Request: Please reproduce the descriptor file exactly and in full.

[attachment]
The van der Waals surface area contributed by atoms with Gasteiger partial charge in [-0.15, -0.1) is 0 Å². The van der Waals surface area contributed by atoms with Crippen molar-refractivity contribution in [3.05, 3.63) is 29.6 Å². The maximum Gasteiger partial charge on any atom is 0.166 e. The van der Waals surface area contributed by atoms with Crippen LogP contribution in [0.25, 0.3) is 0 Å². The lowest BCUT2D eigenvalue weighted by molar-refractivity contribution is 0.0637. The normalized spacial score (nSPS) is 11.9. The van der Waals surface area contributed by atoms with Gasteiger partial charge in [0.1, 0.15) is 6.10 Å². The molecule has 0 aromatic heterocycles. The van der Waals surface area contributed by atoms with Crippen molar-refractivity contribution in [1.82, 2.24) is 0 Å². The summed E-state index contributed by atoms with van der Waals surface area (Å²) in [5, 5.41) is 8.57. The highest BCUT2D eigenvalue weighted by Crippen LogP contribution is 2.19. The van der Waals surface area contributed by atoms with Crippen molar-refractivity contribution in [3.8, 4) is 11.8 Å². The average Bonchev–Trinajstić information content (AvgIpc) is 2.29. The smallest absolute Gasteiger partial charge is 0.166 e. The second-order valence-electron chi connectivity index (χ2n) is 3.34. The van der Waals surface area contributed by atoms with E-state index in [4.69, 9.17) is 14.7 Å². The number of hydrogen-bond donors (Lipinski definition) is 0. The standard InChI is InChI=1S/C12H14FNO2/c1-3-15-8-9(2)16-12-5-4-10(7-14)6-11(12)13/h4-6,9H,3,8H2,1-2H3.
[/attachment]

The van der Waals surface area contributed by atoms with Gasteiger partial charge in [-0.15, -0.1) is 0 Å². The van der Waals surface area contributed by atoms with Crippen molar-refractivity contribution in [3.05, 3.63) is 29.6 Å². The maximum Gasteiger partial charge on any atom is 0.166 e. The van der Waals surface area contributed by atoms with Crippen LogP contribution in [0.25, 0.3) is 0 Å². The lowest BCUT2D eigenvalue weighted by molar-refractivity contribution is 0.0637. The normalized spacial score (nSPS) is 11.9. The van der Waals surface area contributed by atoms with Gasteiger partial charge in [0.1, 0.15) is 6.10 Å². The molecule has 0 aromatic heterocycles. The van der Waals surface area contributed by atoms with Crippen molar-refractivity contribution in [1.82, 2.24) is 0 Å². The summed E-state index contributed by atoms with van der Waals surface area (Å²) in [5, 5.41) is 8.57. The highest BCUT2D eigenvalue weighted by Crippen LogP contribution is 2.19. The van der Waals surface area contributed by atoms with Crippen molar-refractivity contribution in [3.8, 4) is 11.8 Å². The average Bonchev–Trinajstić information content (AvgIpc) is 2.29. The smallest absolute Gasteiger partial charge is 0.166 e. The second-order valence-electron chi connectivity index (χ2n) is 3.34. The van der Waals surface area contributed by atoms with E-state index in [4.69, 9.17) is 14.7 Å². The number of hydrogen-bond donors (Lipinski definition) is 0. The standard InChI is InChI=1S/C12H14FNO2/c1-3-15-8-9(2)16-12-5-4-10(7-14)6-11(12)13/h4-6,9H,3,8H2,1-2H3.